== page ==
Vote to Name the Newest Moons of Pluto

Astronomers with the SETI Institute, a research organization that searches for life in the universe beyond Earth, are giving the public a chance to help pick the names for the two newest moons discovered in orbit around Pluto. Now known as P4 and P5, the moons were found by astronomers at the institute in 2011 and 2012, respectively, using the Hubble Space Telescope (HST).

The ballot for the “Pluto Rocks” project includes 12 names from Greek and Roman mythology associated with the land of the dead, also known as Hades. Pluto was the god of the dead in Roman mythology. He was almost identical to Hades, the Greek god of the dead. The candidate names for the new moons include Cerberus, the three-headed dog that guarded the entrance to the underworld;  Hercules, who descended into Hades to capture Cerberus and bring him back to the upper world; Persephone, a goddess who was kidnapped by Pluto (Hades); and Styx, the gloomy river in the underworld. Pluto’s other three moons are Charon, named for the ragged old boatman who ferried the shades (spirits) of the dead across the Styx or other rivers of the underworld; Hydra, a many-headed serpent that had its den at the entrance to Hades; and Nix, the goddess of the night.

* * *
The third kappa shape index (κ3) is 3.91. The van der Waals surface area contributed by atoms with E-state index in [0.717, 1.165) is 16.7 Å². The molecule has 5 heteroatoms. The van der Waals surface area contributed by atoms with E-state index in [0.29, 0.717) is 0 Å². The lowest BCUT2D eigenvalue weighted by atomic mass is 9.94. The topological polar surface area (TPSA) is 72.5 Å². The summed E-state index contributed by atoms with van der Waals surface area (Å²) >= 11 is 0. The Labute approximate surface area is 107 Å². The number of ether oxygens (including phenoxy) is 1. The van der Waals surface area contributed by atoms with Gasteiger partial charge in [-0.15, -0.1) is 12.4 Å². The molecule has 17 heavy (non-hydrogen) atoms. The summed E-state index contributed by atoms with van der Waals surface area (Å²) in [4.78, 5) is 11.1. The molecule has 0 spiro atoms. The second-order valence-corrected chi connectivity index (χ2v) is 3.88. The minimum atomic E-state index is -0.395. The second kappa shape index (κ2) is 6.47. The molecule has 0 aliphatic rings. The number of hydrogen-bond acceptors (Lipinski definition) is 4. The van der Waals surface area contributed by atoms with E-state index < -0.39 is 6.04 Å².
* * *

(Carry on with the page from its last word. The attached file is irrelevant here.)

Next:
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Hades, the Greek god of the underworld–with Cerberus–was known as Pluto in Roman mythology. (World Book illustration by Pat and Robin Dewitt)

The ballot can be found on the Internet at http://plutorocks.seti.org. Voting ends at noon Eastern Standard Time on February 25, 2013. After the voting, the astronomers will pick two names to submit to the International Astronomical Union (IAU), which determines the names of celestial bodies. The IAU was expected to announce the new moons’ official names sometime this spring.

Pluto was discovered by Clyde W. Tombaugh in 1930, based on predictions by astronomer Percival Lowell in 1905. The name for Tombaugh’s planet was suggested by Venetia Phair, an 11-year-old British girl, to her grandfather, a librarian, who passed on the suggestion to an astronomer friend. The friend cabled the name to the Lowell Observatory in Flagstaff, Arizona, where Tombaugh worked. Long considered the ninth planet in the solar system, Pluto was “demoted” from planet to a new category of space object called dwarf planet after astronomers in the 1990′s found many objects similar to Pluto in the outer reaches of the solar system, in an area called the Kuiper Belt.

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